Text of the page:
Non-Surgical Treatments for Hip Arthritis
Non-surgical treatments for hip arthritis are aimed at controlling the condition and offering support to affected joints. Some non-surgical treatment methods for hip arthritis are listed below.
- Anti-inflammatory medicines, which may include Naproxen or Ibuprofen.
- Corticosteroids injections to block inflammation of the joint.
- Physical therapy to improve range of motion, flexibility, and strength. Swimming is a common exercise for those who suffer from hip arthritis.
- Devices such as canes or walkers, to make it easier and safer to walk.
- Lifestyle changes are highly recommended, such as maintaining a healthy weight, changing your daily activities to minimize stress on the hip, and exercising slowly to build back strength.
Surgical Treatments for Hip Arthritis
Surgical treatments for hip arthritis are aimed at providing a long-term solution to the condition. Some surgical treatment methods for hip arthritis are listed below.
- Hip Preservation Surgery — These types of operations prevent damaged cartilage from wearing down further. The following are examples of hip preservation surgeries:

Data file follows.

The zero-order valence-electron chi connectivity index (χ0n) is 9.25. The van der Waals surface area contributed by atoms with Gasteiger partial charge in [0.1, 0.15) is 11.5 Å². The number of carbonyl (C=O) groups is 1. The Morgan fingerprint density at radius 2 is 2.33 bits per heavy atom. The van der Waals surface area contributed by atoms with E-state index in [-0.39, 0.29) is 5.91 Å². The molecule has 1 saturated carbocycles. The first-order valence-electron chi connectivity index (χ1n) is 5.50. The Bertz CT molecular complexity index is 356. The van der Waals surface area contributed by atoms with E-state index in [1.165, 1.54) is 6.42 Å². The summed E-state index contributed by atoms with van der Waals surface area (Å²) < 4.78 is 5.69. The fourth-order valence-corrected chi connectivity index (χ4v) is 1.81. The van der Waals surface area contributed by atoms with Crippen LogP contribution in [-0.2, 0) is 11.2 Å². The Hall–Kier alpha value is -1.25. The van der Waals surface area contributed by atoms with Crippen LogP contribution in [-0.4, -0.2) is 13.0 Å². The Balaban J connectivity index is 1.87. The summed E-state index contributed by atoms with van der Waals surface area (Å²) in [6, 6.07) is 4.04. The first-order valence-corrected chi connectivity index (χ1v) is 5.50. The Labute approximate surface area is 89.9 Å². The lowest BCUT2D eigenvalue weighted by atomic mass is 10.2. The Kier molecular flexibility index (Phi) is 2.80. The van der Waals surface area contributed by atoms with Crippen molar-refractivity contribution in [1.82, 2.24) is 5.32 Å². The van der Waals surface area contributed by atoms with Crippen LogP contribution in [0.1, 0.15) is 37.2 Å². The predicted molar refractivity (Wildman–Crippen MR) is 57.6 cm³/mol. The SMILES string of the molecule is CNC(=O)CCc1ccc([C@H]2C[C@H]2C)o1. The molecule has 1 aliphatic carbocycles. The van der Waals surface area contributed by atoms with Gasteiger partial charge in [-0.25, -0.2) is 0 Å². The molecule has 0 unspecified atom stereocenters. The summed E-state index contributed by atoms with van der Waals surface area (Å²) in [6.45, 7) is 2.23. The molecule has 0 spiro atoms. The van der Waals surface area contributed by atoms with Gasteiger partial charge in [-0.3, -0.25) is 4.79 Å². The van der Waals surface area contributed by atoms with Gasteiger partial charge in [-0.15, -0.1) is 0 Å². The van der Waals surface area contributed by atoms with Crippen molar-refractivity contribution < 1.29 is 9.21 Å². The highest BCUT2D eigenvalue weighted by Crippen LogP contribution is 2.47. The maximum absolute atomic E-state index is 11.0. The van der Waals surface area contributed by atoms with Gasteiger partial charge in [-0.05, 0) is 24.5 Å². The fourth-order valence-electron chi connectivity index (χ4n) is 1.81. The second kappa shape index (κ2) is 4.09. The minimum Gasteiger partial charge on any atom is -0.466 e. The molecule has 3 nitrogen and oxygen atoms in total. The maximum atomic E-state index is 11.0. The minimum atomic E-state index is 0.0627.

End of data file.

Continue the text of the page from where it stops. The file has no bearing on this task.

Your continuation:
- Hip Osteotomy
- Hip Arthrotomy
- Hip Arthroscopy
- Total Hip Replacement Surgery — Depending on the severity of your condition, your doctor may recommend a total or partial joint replacement surgery. During a total hip replacement (arthroplasty), the ball and socket of the hip are removed and replaced by artificial implants.
- Hip Resurfacing — During this surgery, a metal cap is placed on the femoral head instead of replacing the entire head with a total hip arthroplasty. Patients who have hip resurfacing tend to have an increased range of motion and are able to get back to higher activity levels.
- Joint Fusion (Arthrodesis) — This method fuses the bones of the hip joint together. This used to be the standard surgery for hip arthritis before replacements became available, but now it is a last-resort option due to its severe impact on a patient’s mobility.
See a Hip Arthritis Specialist Today!
If you are experiencing pain in your hip, schedule an appointment with JIS Orthopedics today. We have offices conveniently located in New Albany, Athens, and St. Clairsville, OH. Our hip specialists look forward to helping you relieve your pain and get back to doing what you love!